Small-dollar lending

Strike the right balance in regulating small-dollar lending


There are ways to remove bad actors from the industry — such as reinstating the Consumer Financial Protection Bureau’s payday lending rule and banning certain fees and collection practices — without hindering consumers’ access to emergency credit.


CFPB grants safe harbor to Bank of America for small-dollar loans


The agency's "no-action" letter is intended to provide more regulatory certainty for the bank after it announced a short-term credit product available to checking account customers next year.


Bank of America takes on payday lenders


Bank of America plans to offer some of its customers access to short-term loans, the latest blow to the payday lending industry.


Can small-dollar loans be both profitable and fair?


Regulators are urging banks to offer small-dollar loans again and lifting existing restrictions on nonbank lenders. But the real challenge is making those loans favorable to consumers without losing money.


Consumer lender Oportun hits pause on debt collections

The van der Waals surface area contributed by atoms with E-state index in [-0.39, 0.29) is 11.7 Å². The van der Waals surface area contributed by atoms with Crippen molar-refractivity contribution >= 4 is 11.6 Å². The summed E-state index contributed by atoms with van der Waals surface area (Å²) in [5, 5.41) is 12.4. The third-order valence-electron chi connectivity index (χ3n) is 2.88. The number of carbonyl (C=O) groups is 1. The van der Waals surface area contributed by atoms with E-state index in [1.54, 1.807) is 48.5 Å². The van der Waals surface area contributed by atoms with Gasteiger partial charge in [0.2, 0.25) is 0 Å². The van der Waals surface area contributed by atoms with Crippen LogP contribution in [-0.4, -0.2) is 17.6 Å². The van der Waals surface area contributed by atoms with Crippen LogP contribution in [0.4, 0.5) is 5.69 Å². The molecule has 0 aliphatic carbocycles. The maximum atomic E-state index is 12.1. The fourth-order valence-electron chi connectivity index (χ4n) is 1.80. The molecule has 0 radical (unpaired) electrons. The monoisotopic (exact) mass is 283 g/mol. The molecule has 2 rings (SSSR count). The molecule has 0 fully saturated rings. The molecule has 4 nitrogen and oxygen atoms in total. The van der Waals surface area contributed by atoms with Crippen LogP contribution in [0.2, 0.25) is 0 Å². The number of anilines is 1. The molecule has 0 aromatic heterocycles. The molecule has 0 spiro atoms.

Many of its borrowers have struggled to make payments since the pandemic struck, so it is helping them by suspending debt collections and capping rates on new loans at 36%.


Uncertainty about CFPB has banks leery of small-dollar lending


Trump-appointed regulators gave the industry the green light to offer installment loans during the pandemic. But with concerns that the light could turn red in 2021, bankers remain extra cautious.


CFPB’s (correct) decision to rescind payday limits comes at right time


Consumers now have more control over their own financial decisions and loan options.


The little-noticed power grab in regulators’ small-dollar guidance


An interagency notice meant to encourage lenders to offer small consumer loans also provides federal agencies too much say on what constitutes “reasonable” pricing.